The largest known human poo has faced backlash online, with everyone left saying the same thing.
Despite the 9th century Viking’s poo measuring a whopping 20cm long and 5cm wide, resurfaced footage from Channel 4 show Britain’s Most Historic Towns has left viewers far from impressed.
In the clip, Professor Alice Robert gets her hands on the historic excrement, commenting that its size shows that Vikings’ diets were high in fibre.
However, if you wanted to try and break a world record, then this one might just be one of the easiest and most hassle-free to break. Surely not much preparation is needed?
Redditers certainly think they have the potential to drop more than just a couple of kids off at the pool and potentially give the Viking a good run for his money.
This fossilised Viking poo is called the Lloyds Bank Coprolite. It was found in York where a branch of Lloyds Bank now stands. The depositor had a diet of bread and meat and had a lot of intestinal parasites. (Image: Linda Spashett) pic.twitter.com/ckorKWIbhu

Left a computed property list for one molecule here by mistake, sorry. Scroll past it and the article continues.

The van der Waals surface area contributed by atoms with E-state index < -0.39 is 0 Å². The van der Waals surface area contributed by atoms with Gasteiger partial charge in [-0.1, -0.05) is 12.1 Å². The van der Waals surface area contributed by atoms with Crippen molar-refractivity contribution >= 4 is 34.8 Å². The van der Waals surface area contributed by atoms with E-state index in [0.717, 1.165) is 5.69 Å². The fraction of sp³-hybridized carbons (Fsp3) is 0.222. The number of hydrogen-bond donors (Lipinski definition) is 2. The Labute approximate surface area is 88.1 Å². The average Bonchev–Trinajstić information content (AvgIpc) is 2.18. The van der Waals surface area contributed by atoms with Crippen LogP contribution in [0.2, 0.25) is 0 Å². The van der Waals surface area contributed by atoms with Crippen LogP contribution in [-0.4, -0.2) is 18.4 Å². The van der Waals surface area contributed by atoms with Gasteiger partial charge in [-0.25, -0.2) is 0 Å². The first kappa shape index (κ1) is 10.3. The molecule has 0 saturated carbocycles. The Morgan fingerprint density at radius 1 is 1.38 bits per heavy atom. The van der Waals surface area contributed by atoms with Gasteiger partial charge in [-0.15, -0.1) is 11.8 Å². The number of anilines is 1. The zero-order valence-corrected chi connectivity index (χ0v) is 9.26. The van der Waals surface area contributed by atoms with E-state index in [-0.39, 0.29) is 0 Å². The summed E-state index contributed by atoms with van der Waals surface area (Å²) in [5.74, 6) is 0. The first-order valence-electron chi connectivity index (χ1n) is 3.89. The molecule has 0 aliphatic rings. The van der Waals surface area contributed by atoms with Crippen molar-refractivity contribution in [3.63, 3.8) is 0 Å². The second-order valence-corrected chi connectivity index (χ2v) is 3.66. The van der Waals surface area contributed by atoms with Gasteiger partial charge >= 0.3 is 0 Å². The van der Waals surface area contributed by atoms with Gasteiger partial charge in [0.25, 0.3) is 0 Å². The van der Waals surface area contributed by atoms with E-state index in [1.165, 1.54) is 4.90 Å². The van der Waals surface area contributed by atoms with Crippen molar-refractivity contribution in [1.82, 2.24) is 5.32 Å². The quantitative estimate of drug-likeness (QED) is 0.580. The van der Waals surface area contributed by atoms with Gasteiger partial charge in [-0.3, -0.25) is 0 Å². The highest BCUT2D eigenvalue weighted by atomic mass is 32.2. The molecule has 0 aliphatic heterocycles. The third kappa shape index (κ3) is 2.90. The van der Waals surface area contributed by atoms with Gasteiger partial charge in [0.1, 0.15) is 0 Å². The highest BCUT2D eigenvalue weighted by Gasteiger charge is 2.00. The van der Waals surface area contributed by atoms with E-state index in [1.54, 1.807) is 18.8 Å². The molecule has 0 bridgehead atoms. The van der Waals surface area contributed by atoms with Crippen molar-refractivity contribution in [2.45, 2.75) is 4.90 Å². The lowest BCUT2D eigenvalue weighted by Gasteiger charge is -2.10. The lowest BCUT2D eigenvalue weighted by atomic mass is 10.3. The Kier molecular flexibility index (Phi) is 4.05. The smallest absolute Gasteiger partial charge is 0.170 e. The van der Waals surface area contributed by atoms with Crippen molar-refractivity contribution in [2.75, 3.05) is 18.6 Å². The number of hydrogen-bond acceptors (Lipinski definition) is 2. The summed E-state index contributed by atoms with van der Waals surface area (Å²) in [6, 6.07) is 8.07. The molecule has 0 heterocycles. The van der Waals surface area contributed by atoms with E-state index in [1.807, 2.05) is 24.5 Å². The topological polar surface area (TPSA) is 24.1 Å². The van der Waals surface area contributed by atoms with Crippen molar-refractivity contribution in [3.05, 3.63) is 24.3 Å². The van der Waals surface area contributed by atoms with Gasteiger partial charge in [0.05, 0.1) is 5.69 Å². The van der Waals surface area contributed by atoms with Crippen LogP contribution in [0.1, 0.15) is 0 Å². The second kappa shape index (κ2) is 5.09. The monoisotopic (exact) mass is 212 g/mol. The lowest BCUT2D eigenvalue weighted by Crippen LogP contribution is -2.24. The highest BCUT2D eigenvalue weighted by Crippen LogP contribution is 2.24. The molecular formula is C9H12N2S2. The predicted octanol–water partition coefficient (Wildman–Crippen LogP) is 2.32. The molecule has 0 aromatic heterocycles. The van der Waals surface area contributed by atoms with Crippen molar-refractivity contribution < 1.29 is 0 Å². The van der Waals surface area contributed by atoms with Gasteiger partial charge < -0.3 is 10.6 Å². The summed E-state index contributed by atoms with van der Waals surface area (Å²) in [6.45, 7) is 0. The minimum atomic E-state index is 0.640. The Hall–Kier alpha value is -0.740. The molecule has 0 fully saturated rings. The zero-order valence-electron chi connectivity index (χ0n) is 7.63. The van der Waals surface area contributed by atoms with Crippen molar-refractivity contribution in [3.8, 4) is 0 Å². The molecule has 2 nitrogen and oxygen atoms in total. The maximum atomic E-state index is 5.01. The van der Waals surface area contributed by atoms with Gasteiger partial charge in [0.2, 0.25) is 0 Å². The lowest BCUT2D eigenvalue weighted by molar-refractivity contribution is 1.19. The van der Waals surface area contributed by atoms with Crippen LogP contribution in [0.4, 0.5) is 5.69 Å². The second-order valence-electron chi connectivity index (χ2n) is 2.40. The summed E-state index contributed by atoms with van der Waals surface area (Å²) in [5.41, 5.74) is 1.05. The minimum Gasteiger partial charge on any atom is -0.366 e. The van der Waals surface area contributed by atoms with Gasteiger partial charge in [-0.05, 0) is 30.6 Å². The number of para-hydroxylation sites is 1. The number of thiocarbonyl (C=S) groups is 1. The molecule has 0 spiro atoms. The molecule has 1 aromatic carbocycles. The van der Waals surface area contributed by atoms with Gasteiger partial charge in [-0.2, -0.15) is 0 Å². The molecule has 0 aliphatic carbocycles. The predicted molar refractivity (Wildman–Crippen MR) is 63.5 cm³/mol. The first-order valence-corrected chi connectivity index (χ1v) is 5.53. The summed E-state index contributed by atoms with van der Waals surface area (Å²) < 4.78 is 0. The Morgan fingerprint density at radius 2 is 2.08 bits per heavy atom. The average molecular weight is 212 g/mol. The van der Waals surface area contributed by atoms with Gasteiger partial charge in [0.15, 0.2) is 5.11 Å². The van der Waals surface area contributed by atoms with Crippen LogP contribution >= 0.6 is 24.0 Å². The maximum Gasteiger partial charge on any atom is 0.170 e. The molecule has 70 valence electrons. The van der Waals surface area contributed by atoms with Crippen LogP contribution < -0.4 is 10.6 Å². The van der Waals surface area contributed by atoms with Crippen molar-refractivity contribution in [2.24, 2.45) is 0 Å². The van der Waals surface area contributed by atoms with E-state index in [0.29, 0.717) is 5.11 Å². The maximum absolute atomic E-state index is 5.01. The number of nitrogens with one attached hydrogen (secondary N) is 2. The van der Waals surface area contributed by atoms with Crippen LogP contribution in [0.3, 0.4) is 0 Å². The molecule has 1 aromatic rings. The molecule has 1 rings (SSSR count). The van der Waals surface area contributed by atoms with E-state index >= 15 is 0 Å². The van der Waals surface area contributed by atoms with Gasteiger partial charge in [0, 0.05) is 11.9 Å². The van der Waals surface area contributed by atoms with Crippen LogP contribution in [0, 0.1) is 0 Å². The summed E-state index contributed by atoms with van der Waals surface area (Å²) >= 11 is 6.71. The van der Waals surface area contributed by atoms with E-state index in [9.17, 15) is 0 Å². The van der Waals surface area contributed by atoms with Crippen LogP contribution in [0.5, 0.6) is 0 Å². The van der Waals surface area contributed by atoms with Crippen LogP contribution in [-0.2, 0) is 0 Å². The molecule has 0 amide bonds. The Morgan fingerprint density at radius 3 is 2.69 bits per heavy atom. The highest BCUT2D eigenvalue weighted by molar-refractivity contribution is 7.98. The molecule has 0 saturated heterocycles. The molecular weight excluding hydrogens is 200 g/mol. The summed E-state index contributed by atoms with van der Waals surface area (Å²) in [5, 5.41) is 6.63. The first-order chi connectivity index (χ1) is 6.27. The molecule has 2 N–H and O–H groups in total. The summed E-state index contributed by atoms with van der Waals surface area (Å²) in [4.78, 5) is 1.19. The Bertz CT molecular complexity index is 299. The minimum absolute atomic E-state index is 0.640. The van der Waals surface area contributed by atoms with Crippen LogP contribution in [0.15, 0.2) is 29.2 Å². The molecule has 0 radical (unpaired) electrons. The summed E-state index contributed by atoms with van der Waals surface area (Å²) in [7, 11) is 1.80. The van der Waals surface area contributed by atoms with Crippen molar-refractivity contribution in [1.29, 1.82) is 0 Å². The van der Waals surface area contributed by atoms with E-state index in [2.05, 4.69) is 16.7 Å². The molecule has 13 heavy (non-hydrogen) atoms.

— Quite Interesting (@qikipedia) September 8, 2020
The poo, called the Lloyds Bank Coprolite, was first uncovered in the UK in 1972 by archaeologists from the York Archaeological Trust.
50 years on, and social media users believe someone has definitely done a bigger number two since.
However, the man’s diet of meat and bread with a side of ‘several hundred parasitic worms’ is probably not the healthiest way to go if you want to try and take home the record-breaking title.
thinking about the viking that did a very large poo that people are still talking about 1000 years later pic.twitter.com/3RqlW3YWyq
— Mrs Duncan Idaho (@audrocur) November 27, 2018
Summing up what many viewers thought upon viewing the resurfaced footage, on a Reddit post which has since been removed, one user reflected: “Ten thousand Redditors say, ‘Psshht. Amateur’.”
Another wrote: “For real, my first thought was ‘I’ve s**t bigger than that’.
“If this is the biggest s**t on record, I’m sure the biggest unrecorded s**t was massive.”
A user evidently knowledgable on the measurements used to quantify faeces commented: “That’s maybe 10 courics.. that’s rookie numbers.”
“Seven courics at best,” another responded.
After decades of anticipation, I finally got to see the famous Viking poo pic.twitter.com/G1iF6B7Zir
— Lorna Richardson (@lornarichardson) July 13, 2014